• UX design is NOT about visuals; it focuses on the overall feel of the experience.

UI

Despite it being an older and more practiced field, the question of “What is user interface design?” is difficult to answer because of its broad variety of misinterpretations. While user experience is a conglomeration of tasks focused on the optimization of a product for effective and enjoyable use, user interface design is its complement; the look and feel, the presentation and interactivity of a product.

But like UX, it is easily and often confused by the industries that employ UI designers—to the extent that different job posts will often refer to the profession as completely different things.

Look at job ads and job descriptions for user interface designers. You will mostly find interpretations of the profession that are akin to graphic design, sometimes extending also to branding design, and even frontend development.

Look at “expert” definitions of User Interface Design. You will mostly find descriptions that are in part identical to User Experience Design—even referring to the same structural techniques.

So which one is right? The sad answer is Neither.

So let’s set the record straight once and for all. Unlike UX, user interface design is a strictly digital term. A user interface is the point of interaction between the user and a digital device or product—like the touchscreen on your smartphone or the touchpad you use to select what kind of coffee you want from the coffee machine.

In relation to websites and apps, UI design considers the look, feel, and interactivity of the product. It’s all about making sure that the user interface of a product is as intuitive as possible, and that means carefully considering each and every visual, interactive element the user might encounter.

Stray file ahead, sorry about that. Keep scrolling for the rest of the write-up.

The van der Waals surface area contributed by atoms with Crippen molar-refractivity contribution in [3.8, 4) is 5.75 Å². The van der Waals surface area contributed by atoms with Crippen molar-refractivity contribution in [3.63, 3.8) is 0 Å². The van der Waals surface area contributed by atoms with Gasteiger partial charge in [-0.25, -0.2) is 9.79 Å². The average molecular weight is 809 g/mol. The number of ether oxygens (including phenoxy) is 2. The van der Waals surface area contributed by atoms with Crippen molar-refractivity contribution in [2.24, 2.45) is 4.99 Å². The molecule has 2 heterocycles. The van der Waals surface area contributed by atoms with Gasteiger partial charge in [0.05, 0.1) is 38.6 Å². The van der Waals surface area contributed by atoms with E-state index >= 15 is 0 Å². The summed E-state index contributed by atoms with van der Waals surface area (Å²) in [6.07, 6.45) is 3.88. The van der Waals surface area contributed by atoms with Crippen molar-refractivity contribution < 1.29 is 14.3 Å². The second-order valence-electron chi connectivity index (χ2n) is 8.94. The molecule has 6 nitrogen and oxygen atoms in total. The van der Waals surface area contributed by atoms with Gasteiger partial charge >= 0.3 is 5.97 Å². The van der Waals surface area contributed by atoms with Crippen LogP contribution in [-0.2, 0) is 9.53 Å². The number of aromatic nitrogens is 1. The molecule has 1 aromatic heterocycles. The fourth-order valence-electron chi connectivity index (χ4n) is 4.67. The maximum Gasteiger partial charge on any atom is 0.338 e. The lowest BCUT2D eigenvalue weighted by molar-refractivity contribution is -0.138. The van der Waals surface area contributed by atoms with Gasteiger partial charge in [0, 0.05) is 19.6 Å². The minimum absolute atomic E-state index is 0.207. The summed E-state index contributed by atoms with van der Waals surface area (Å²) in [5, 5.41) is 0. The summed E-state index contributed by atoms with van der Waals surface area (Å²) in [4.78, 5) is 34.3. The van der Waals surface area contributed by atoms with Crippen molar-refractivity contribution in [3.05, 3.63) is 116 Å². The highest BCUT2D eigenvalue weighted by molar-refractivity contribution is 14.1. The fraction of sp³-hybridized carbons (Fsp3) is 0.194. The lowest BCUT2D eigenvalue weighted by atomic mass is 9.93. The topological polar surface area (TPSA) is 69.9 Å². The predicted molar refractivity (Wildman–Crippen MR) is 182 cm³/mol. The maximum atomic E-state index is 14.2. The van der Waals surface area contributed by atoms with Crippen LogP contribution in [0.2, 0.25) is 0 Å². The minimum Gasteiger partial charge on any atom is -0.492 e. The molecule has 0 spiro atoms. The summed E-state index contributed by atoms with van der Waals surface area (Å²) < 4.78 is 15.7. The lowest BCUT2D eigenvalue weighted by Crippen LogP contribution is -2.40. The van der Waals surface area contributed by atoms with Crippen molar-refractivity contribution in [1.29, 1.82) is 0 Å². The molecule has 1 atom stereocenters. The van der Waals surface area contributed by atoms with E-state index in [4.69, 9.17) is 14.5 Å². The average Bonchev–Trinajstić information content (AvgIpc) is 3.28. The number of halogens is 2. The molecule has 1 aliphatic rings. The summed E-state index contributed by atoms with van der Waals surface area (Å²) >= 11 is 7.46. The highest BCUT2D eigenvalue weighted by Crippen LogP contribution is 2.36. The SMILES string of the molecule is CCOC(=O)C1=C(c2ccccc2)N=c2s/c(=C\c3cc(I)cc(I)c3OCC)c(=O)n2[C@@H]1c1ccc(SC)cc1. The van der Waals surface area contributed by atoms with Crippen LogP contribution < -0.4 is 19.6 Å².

A UI designer will think about icons and buttons, typography and color schemes, spacing, imagery, and responsive design.

As user experience design, user interface design is a multi-faceted and challenging role. It is responsible for transforming a product’s development, research, content, and layout into an attractive, guiding and responsive experience for users.

We’ll look at the UI design process and specific tasks that a UI designer can expect in section four. Before we consider the main differences between UX and UI, let’s quickly recap on what user interface (UI) design is all about:

  • User interface design is a purely digital practice. It considers all the visual, interactive elements of a product interface—including buttons, icons, spacing, typography, color schemes, and responsive design.
  • The goal of UI design is to guide the user through a product’s interface visually. It’s all about creating an intuitive experience that doesn’t require the user to overthink!
  • UI design transfers the brand’s strengths and visual assets to a product’s interface, ensuring the design is consistent, coherent, and aesthetically pleasing.

Designing a 9x future

UX & UI and plethora of new and traditional terms are part of the everyday vocabulary of 9x as lean in to share 9x stories and design digital experiences. What to learn more. Let’s Chat